Here's the list:

Fallout 4 is one of Bethesda’s most anticipated forthcoming games. We previously covered the Fallout 4 trailer and the follow-up E3 presentation; since then, though, there has been little substantial news. Bethesda did tweet that Fallout 4 has over 111k lines of dialogue, which is more than Fallout 3 and Skyrim combined, but that’s about the most that’s come out.

Just yesterday, Bethesda offered another peek at Fallout by way of Fallout 4’s recommended and minimum system requirements.

We already covered Fallout 4’s initial trailer, along with analysis of what was seen in the reveal. Just Sunday night, Bethesda showed more of the much-anticipated post-apocalypse title at their E3 press conference. This is by far the most comprehensive view of Fallout 4 we have seen to-date, so now comes the time to look over everything.

For die-hard Fallout fans, the hype train has exploded from the station. With rockets. And possibly a few deathclaws running after it. This is thanks to Bethesda’s release of its first-ever glimpse of Fallout 4. Recently, a countdown on Bethesda’s Fallout site (and Fallout4.com) appeared, lacking any real details. It was simply a countdown with the iconic “Please Stand By” loading screen from Fallout.

On April 25, Valve revealed to the public a collaborative effort with Bethesda and a handful of selected modders, aiming to bring monetized mods for The Elder Scrolls V: Skyrim to the Steam Workshop. The concept was received with brutally negative feedback from the community and, less than a week after the release of the system, Valve and Bethesda decided to shut it all down.

When the issue was still hot and the outcome unclear, I made two albums regarding the quality of these mods. You can check them out on imgur here and here. We have rehosted just a few of the dozens of images.

It’s easy to see where Valve is coming from with the original concept: The company solely exists with thanks to mods. The GoldSrc engine was not the first to provide modding capabilities, but it stands as a significant milestone in the existence of this intensive and appreciated gaming niche. It was on GoldSrc that we saw the first cases of free community mods transcending their amateur roots and evolving into full-fledged, professional games. The list is long, but some of the best-known PC games are rooted in this background: Counter-Strike was a Half-Life mod, Team Fortress Classic was a Quake mod remade in the GoldSrc Engine (itself a Quake engine mod) then in Source, Dota was a Warcraft 3 map, Killing Floor was an Unreal Tournament mutator, and the list goes on. With the recent explosion of free-to-play titles with monetized User Generated Content, like Team Fortress 2, Dota 2, and – to some extent – CS:GO, it’s no wonder Valve decided to give Skyrim a shot of the same business model.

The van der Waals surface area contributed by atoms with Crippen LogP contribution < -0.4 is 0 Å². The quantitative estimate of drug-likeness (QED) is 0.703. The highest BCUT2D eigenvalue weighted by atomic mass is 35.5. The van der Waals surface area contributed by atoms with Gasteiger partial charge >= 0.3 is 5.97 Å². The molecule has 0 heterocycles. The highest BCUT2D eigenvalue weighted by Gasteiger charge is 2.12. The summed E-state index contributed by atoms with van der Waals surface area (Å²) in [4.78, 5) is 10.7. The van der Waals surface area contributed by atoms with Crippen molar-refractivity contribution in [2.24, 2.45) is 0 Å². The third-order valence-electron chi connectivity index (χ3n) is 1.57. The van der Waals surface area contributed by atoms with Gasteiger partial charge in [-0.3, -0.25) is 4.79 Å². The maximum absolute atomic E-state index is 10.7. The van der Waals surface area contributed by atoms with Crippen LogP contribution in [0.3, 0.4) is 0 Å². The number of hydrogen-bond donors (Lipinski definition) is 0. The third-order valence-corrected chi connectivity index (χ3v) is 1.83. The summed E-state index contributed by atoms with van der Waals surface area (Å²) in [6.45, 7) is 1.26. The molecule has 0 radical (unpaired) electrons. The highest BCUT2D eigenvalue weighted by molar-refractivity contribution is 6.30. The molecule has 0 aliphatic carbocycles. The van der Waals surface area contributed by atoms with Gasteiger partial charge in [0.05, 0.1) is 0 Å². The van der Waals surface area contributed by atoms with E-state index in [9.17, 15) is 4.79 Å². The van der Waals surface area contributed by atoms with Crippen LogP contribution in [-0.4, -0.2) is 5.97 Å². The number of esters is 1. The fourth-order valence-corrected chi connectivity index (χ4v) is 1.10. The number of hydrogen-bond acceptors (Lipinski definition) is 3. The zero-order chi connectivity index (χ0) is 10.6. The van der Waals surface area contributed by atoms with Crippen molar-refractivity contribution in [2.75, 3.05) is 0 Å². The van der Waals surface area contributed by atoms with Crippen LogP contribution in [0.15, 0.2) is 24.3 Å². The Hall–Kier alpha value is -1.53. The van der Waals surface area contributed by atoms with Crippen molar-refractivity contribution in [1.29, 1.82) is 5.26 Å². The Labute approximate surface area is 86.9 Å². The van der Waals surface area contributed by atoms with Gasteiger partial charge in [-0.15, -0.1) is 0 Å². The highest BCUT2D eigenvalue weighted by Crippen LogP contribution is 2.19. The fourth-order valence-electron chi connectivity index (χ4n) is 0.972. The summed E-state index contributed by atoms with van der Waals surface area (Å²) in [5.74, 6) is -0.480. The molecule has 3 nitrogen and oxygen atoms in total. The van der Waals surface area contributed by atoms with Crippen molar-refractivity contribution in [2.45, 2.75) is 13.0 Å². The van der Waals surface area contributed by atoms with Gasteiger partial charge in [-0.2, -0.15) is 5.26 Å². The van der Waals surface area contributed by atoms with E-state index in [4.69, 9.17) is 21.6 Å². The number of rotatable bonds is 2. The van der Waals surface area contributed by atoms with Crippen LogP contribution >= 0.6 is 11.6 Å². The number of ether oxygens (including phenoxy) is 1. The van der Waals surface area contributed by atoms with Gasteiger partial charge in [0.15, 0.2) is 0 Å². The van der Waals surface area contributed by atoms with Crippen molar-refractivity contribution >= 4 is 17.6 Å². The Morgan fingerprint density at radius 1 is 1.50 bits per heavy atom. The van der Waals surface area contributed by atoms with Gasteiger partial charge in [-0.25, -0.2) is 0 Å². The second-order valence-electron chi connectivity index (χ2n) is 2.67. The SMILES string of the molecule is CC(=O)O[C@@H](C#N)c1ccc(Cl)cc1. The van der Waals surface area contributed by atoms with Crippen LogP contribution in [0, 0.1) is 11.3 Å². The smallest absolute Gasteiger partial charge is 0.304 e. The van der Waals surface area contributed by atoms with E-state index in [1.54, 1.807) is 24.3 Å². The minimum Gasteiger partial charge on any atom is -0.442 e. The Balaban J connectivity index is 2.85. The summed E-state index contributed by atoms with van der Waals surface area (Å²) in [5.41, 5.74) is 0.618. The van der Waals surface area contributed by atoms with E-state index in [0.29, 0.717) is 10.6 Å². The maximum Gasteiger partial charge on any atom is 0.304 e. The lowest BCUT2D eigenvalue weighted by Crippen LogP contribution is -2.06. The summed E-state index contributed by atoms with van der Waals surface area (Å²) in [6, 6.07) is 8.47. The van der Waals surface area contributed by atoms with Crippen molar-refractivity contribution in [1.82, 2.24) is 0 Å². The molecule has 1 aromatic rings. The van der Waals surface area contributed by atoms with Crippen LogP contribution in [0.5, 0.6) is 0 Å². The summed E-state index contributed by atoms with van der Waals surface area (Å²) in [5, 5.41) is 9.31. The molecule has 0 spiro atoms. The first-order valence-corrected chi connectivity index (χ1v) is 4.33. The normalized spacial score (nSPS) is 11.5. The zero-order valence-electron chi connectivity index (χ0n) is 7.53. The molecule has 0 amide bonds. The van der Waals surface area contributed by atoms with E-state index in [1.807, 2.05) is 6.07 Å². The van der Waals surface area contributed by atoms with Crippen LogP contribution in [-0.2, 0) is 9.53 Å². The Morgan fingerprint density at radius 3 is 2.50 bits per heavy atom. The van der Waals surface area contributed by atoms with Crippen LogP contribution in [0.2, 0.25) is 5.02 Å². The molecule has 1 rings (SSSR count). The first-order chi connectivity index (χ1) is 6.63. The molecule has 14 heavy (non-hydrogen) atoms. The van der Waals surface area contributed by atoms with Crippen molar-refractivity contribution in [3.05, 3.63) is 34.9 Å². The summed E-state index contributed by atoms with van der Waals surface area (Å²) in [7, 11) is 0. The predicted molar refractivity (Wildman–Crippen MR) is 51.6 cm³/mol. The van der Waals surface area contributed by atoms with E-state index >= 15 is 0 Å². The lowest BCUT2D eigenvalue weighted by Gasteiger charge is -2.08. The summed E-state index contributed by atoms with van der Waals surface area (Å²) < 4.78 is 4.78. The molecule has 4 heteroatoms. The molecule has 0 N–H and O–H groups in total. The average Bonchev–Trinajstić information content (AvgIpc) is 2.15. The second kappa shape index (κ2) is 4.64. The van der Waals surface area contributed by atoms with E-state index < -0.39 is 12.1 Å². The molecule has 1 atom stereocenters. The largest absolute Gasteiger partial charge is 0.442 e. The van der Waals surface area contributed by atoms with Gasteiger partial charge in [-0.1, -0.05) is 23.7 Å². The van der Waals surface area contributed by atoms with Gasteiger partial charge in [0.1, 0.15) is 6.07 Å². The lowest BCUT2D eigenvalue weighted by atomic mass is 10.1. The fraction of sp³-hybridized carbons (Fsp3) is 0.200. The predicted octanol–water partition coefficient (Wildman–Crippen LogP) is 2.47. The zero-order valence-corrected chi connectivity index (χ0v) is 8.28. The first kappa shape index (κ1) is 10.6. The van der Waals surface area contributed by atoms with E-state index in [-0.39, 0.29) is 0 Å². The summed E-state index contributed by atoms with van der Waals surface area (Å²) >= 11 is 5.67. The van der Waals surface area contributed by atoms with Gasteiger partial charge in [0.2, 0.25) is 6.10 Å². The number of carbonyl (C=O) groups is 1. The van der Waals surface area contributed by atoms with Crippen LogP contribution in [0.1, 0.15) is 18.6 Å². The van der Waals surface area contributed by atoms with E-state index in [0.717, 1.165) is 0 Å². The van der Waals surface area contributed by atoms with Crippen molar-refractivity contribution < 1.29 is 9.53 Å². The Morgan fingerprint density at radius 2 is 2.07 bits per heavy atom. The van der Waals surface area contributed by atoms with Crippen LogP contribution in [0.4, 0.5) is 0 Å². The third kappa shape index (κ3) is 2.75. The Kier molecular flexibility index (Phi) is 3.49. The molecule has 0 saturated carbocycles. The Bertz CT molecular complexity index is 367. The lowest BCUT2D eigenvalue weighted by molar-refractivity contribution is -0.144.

Bethesda recently announced their first free-to-play game, Battlecry, showcased at Quakecon 2014 in a flurry of open tournaments. This was the first public glimpse of Battlecry, and it certainly didn’t disappoint in the slightest.

battlecry-qc-3

The ability to mod games like Fallout 3 and Skyrim is one of the biggest advantages toward longevity when compared to other, less modifiable RPGs. Fallout: New Vegas -- Bethesda’s most recent post-apocalyptic RPG -- is not an exception to this. With a multitude of mods available on NexusMods, it’s certainly not difficult to find oneself with 60+ mods adding anything from high-resolution textures to overhauls for major factions to new weapons. Today, we’re going to be showing how to completely overhaul Fallout: New Vegas into a harsh, unforgiving, immersive wasteland by using a compilation of graphics mods, content / quest mods, mechanics overhaul, and more. Welcome to "Fallout: New Vegas - 2014."

fonv-m1-slide

Luckily, Fallout: New Vegas is fairly easy to mod, but due to the large number of mods, this article will be split into six different sections: required mods, graphics, quests/content & mechanics, other mods, how to install Fallout: New Vegas mods, and tips/conclusion.

Note: This mod overhaul requires all the DLC for Fallout: NV along with the most recent update from Bethesda.